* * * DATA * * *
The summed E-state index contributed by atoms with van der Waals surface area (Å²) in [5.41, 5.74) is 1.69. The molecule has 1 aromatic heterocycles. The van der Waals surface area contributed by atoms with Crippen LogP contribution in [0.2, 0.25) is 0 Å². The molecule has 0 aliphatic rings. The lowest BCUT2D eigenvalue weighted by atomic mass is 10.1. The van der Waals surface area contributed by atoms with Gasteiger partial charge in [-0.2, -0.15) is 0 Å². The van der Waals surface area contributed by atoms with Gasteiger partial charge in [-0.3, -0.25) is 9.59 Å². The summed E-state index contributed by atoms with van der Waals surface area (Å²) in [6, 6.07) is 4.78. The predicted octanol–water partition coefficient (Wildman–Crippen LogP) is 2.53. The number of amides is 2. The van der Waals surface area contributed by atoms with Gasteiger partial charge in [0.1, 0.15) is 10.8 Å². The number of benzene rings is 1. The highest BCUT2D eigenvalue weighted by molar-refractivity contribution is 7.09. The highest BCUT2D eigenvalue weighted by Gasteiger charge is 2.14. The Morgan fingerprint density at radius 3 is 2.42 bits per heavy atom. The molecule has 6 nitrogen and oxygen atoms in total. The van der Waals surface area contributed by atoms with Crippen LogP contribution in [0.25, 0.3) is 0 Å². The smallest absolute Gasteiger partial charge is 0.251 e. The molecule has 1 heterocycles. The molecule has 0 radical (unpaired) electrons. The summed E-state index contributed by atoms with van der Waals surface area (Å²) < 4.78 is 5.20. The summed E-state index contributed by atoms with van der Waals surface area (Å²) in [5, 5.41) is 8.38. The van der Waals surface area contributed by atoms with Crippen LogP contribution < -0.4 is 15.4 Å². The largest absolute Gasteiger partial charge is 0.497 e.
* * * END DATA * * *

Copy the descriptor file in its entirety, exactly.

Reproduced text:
The summed E-state index contributed by atoms with van der Waals surface area (Å²) in [5.41, 5.74) is 1.69. The molecule has 1 aromatic heterocycles. The van der Waals surface area contributed by atoms with Crippen LogP contribution in [0.2, 0.25) is 0 Å². The molecule has 0 aliphatic rings. The lowest BCUT2D eigenvalue weighted by atomic mass is 10.1. The van der Waals surface area contributed by atoms with Gasteiger partial charge in [-0.2, -0.15) is 0 Å². The van der Waals surface area contributed by atoms with Gasteiger partial charge in [-0.3, -0.25) is 9.59 Å². The summed E-state index contributed by atoms with van der Waals surface area (Å²) in [6, 6.07) is 4.78. The predicted octanol–water partition coefficient (Wildman–Crippen LogP) is 2.53. The number of amides is 2. The van der Waals surface area contributed by atoms with Gasteiger partial charge in [0.1, 0.15) is 10.8 Å². The number of benzene rings is 1. The highest BCUT2D eigenvalue weighted by molar-refractivity contribution is 7.09. The highest BCUT2D eigenvalue weighted by Gasteiger charge is 2.14. The Morgan fingerprint density at radius 3 is 2.42 bits per heavy atom. The molecule has 6 nitrogen and oxygen atoms in total. The van der Waals surface area contributed by atoms with Crippen LogP contribution in [0.25, 0.3) is 0 Å². The smallest absolute Gasteiger partial charge is 0.251 e. The molecule has 1 heterocycles. The molecule has 0 radical (unpaired) electrons. The summed E-state index contributed by atoms with van der Waals surface area (Å²) < 4.78 is 5.20. The summed E-state index contributed by atoms with van der Waals surface area (Å²) in [5, 5.41) is 8.38. The van der Waals surface area contributed by atoms with Crippen LogP contribution < -0.4 is 15.4 Å². The largest absolute Gasteiger partial charge is 0.497 e.